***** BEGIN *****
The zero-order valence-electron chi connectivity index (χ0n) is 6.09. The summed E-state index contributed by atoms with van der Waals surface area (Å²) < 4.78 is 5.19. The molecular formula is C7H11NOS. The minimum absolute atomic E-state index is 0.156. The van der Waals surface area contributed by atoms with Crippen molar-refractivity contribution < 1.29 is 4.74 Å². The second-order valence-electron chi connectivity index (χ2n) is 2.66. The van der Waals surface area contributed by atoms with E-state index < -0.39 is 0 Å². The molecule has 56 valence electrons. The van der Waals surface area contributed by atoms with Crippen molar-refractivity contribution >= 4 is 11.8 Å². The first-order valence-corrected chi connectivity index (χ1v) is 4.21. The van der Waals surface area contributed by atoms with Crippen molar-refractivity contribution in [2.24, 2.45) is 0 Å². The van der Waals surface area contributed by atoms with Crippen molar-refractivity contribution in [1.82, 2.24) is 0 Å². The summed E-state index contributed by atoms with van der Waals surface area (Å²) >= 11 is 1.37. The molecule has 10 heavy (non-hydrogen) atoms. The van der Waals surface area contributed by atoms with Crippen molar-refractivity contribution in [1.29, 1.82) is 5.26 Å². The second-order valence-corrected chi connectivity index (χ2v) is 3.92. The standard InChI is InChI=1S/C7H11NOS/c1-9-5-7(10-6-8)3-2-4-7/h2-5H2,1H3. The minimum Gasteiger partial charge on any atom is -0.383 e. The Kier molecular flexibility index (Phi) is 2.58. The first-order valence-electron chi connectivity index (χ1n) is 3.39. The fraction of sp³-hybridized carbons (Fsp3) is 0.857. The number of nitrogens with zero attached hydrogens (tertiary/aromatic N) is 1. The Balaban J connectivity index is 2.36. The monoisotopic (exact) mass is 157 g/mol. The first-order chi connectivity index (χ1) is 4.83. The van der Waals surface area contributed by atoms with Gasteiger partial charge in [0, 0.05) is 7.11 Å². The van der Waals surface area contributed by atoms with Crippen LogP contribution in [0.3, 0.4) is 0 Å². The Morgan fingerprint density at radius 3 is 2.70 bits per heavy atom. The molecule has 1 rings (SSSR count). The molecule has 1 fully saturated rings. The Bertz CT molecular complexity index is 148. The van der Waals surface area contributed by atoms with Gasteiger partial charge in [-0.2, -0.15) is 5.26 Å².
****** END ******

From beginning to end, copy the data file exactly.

The zero-order valence-electron chi connectivity index (χ0n) is 6.09. The summed E-state index contributed by atoms with van der Waals surface area (Å²) < 4.78 is 5.19. The molecular formula is C7H11NOS. The minimum absolute atomic E-state index is 0.156. The van der Waals surface area contributed by atoms with Crippen molar-refractivity contribution < 1.29 is 4.74 Å². The second-order valence-electron chi connectivity index (χ2n) is 2.66. The van der Waals surface area contributed by atoms with E-state index < -0.39 is 0 Å². The molecule has 56 valence electrons. The van der Waals surface area contributed by atoms with Crippen molar-refractivity contribution >= 4 is 11.8 Å². The first-order valence-corrected chi connectivity index (χ1v) is 4.21. The van der Waals surface area contributed by atoms with Crippen molar-refractivity contribution in [2.24, 2.45) is 0 Å². The van der Waals surface area contributed by atoms with Crippen molar-refractivity contribution in [1.82, 2.24) is 0 Å². The summed E-state index contributed by atoms with van der Waals surface area (Å²) >= 11 is 1.37. The molecule has 10 heavy (non-hydrogen) atoms. The van der Waals surface area contributed by atoms with Crippen molar-refractivity contribution in [1.29, 1.82) is 5.26 Å². The second-order valence-corrected chi connectivity index (χ2v) is 3.92. The standard InChI is InChI=1S/C7H11NOS/c1-9-5-7(10-6-8)3-2-4-7/h2-5H2,1H3. The minimum Gasteiger partial charge on any atom is -0.383 e. The Kier molecular flexibility index (Phi) is 2.58. The first-order valence-electron chi connectivity index (χ1n) is 3.39. The fraction of sp³-hybridized carbons (Fsp3) is 0.857. The number of nitrogens with zero attached hydrogens (tertiary/aromatic N) is 1. The Balaban J connectivity index is 2.36. The monoisotopic (exact) mass is 157 g/mol. The first-order chi connectivity index (χ1) is 4.83. The van der Waals surface area contributed by atoms with Gasteiger partial charge in [0, 0.05) is 7.11 Å². The van der Waals surface area contributed by atoms with Crippen LogP contribution in [0.3, 0.4) is 0 Å². The Morgan fingerprint density at radius 3 is 2.70 bits per heavy atom. The molecule has 1 rings (SSSR count). The molecule has 1 fully saturated rings. The Bertz CT molecular complexity index is 148. The van der Waals surface area contributed by atoms with Gasteiger partial charge in [-0.2, -0.15) is 5.26 Å².